The program is meant to provide support for high-achieving but underserved students. It’s a part of the district’s strategy for addressing the achievement gap between different ethnic groups.  The presentation prompted some discussion about the overall goals of the program and the inequitable resources across the three comprehensive high schools. Several trustees expressed their frustration that not much had changed in the past two years.

The board was also presented with three purchase requests – two requests for purchases for new iMacs and new MacBooks for a total of $2,431,700. The computers would be paid for out of the technology bond. If the board approves the purchases, there are additional costs associated with the new computers. New software would also need to be purchased, and the cost of which would come out of the general fund. The third purchase request was for a new artificial turf field at Skyline for a cost of $858,056. The turf would be paid for out of the sinking fund.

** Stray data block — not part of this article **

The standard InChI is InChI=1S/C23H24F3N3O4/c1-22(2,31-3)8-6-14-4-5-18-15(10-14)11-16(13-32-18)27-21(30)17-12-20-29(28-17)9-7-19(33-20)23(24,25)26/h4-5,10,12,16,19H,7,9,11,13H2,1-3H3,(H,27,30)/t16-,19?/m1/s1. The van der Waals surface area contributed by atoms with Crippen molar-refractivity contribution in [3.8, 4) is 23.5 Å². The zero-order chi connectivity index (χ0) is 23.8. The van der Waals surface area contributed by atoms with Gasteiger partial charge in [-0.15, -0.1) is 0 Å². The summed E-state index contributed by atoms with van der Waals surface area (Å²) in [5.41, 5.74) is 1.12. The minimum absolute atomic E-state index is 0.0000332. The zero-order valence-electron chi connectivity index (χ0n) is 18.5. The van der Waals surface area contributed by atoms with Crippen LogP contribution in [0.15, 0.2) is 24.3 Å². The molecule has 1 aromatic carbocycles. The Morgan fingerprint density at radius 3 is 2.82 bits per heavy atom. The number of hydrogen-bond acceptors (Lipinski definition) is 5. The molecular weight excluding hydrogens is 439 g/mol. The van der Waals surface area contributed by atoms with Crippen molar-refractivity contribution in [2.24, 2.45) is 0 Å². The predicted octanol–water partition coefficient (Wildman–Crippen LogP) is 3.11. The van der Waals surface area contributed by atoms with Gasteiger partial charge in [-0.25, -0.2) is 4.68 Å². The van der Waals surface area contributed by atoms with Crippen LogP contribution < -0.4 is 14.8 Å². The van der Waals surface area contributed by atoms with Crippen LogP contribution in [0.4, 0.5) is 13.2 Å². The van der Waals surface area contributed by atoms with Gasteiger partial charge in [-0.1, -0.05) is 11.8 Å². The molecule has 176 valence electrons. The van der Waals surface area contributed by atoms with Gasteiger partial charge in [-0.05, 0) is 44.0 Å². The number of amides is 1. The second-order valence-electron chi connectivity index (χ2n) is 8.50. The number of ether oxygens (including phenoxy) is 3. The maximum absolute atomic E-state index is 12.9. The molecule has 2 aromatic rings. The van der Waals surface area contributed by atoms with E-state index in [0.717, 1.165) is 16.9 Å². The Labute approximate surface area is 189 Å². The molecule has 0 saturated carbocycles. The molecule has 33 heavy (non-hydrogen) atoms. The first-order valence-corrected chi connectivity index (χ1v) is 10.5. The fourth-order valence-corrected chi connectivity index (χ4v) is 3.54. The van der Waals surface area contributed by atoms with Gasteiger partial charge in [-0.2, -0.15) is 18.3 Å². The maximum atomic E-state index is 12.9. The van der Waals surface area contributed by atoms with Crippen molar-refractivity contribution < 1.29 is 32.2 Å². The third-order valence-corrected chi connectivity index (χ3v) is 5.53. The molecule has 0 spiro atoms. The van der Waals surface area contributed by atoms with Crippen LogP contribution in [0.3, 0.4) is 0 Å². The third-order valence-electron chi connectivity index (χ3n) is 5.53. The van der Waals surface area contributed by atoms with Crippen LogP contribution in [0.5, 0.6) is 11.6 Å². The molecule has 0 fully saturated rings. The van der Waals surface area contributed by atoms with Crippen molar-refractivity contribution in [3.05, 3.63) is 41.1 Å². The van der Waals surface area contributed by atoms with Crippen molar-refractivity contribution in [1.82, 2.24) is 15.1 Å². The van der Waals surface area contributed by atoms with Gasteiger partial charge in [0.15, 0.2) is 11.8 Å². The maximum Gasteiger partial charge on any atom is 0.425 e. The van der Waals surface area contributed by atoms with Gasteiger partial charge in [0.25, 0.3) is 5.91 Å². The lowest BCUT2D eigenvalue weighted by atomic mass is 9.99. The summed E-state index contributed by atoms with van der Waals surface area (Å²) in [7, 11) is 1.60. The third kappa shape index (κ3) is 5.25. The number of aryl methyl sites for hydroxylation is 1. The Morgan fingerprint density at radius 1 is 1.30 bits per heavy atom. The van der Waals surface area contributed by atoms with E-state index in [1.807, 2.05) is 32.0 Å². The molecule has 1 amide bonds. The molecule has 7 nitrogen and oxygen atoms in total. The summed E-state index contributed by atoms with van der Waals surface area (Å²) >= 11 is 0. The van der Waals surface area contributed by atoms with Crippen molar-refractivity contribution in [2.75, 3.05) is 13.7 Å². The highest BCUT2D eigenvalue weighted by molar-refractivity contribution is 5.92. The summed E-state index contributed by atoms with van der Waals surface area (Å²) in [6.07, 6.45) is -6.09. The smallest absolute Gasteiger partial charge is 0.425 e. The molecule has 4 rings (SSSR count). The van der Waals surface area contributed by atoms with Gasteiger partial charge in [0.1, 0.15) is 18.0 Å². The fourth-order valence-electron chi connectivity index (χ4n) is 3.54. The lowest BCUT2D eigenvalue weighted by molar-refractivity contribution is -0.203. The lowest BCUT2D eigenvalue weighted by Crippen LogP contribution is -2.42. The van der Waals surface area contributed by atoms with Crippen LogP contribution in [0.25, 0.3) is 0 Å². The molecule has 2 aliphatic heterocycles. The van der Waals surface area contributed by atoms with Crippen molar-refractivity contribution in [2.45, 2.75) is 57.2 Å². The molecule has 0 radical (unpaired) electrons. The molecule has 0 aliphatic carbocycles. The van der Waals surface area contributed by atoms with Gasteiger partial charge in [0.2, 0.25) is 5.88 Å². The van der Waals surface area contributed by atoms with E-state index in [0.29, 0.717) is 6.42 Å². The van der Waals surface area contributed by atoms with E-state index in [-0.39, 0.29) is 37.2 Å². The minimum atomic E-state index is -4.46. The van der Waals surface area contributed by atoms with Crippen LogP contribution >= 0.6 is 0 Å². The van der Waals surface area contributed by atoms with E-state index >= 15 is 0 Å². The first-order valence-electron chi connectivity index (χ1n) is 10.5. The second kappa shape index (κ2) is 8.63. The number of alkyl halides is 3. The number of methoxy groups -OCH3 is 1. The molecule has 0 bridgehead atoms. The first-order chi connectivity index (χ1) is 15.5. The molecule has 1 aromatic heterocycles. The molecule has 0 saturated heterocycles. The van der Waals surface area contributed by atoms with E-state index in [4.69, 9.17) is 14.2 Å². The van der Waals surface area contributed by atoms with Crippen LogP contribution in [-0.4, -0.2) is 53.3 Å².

Thirteen students, parents, and staff were present during public commentary to speak in favor of maintaining the trimester system at Skyline High School. This came in response to a request trustee made by Christine Stead at a recent meeting to hear from the members of the school community who favored trimesters. The board has in the past heard complaints about the trimester approach and calls for Skyline to adopt semesters, which is the scheduling approach used by Ann Arbor’s other two comprehensive high schools.

Also at this meeting, state representative Adam Zemke was on hand to talk about the impact Governor Snyder’s proposed budget would have on the district. He also heard the concerns of the board regarding changes in legislation. [Full Story]

AAPS Talk: Contracts Policy, Strategic Plan

Ann Arbor Public Schools committee of the whole meeting (Jan. 23, 2013): At the board’s committee of the whole (COTW) meeting last week, trustees received an update on the district’s strategic plan from the executive team and other district administrators. Trustees also discussed reviewing the district’s contracting policy.